That's your three basic ingredients of gun school right there:
- Sunscreen. This is so you will not be cindered and start sprouting tumors on Day One from being out in the sun all day. Do not say to yourself things like "It's October. What do I need sunscreen for?" When you're standing out in his rays all day, Mr. Sun will burn you as happily in October as he will in July.
- Water. Lots of water. And drink that stuff. It's hard to learn stuff when you're lying flat on your back, everything's fuzzy around the edges, and everyone's voice sounds like it's echoing down a tunnel. Besides you really can't learn anything when all anybody says to you is "Are you okay? Hello? Quick! Call 911!"
- Ammo and mags. Lots and lots of ammo and mags. Check with the course requirements or contact the instructor for a recommended minimum. The more mags you bring the less time you'll spend loading, and you'll still spend enough time jamming rounds into mags that your thumb will be sore for a day or two afterward.
Ammunition and mag requirements vary from instructor to instructor, and by the type of class you're taking. At Louis Awerbuck's three-day carbine/pistol course, I burned up something like 450 rounds of carbine ammunition and maybe 200 for the pistol, whereas the 2-day Aim Fast Hit Fast course with Todd Green used up nearly every bit of a thousand rounds of .45ACP.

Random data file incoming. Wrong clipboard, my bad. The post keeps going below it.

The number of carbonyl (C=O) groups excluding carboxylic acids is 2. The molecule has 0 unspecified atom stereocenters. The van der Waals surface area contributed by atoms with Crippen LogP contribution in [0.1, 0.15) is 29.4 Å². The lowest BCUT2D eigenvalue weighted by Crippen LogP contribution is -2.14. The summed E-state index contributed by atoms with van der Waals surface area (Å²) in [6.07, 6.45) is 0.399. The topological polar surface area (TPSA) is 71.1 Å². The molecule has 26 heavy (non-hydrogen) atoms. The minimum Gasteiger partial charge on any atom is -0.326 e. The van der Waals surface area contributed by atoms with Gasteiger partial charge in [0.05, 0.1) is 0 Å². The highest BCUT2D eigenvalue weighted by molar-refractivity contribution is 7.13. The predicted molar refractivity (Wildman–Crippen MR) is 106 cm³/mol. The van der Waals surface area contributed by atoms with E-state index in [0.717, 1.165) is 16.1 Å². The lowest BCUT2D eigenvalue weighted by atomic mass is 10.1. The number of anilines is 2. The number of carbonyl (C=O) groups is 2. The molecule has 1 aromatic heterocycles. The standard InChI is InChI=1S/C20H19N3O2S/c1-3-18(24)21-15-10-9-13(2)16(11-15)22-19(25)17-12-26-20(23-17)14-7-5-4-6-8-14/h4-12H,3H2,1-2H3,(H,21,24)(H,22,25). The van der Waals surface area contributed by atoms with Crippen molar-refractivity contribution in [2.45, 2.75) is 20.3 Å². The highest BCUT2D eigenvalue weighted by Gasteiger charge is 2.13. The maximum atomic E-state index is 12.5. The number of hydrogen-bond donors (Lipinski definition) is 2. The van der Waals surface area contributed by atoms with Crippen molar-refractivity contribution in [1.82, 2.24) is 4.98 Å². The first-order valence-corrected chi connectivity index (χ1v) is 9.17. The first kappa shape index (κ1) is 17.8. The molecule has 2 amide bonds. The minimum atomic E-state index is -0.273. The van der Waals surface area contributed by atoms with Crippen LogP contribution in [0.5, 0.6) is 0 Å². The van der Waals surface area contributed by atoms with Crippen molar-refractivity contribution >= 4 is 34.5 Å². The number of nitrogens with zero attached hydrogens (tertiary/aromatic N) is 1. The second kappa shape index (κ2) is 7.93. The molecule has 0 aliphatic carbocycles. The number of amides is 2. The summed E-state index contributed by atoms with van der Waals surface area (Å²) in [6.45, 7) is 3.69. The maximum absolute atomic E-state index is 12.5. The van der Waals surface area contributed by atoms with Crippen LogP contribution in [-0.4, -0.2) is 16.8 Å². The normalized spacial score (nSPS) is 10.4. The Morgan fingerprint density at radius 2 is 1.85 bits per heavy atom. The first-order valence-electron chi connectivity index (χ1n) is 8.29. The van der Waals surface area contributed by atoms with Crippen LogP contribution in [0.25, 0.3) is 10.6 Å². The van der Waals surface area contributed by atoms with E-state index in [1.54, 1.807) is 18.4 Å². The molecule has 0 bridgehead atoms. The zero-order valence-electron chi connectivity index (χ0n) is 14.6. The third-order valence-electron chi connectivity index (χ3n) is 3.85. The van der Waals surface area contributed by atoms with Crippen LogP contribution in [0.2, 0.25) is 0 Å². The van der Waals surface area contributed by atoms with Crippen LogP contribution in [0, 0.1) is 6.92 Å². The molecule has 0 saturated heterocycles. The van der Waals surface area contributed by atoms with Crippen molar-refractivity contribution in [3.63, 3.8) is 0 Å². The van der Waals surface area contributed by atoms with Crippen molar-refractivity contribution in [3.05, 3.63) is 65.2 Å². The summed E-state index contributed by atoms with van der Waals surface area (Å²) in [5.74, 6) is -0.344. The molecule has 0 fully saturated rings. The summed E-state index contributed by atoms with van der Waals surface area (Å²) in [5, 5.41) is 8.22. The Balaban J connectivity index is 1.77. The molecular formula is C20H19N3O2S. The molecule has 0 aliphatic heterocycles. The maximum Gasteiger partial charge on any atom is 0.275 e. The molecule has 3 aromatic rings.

Magazine requirements are usually more vague, and will vary based on how much time you want to spend stuffing rounds in magazines. Todd helpfully suggests to bring enough magazines to AFHF to allow you to bring fifty rounds up to the firing line. On the other end of the spectrum, I've watched a guy taking Handgun I with only the two mags that came with his Walther PPS. It seems like literally every second he wasn't shooting, he was pulling loose rounds from his pockets and thumbing them into magazines; it's gotta be hard to listen to the instructor when you're doing that.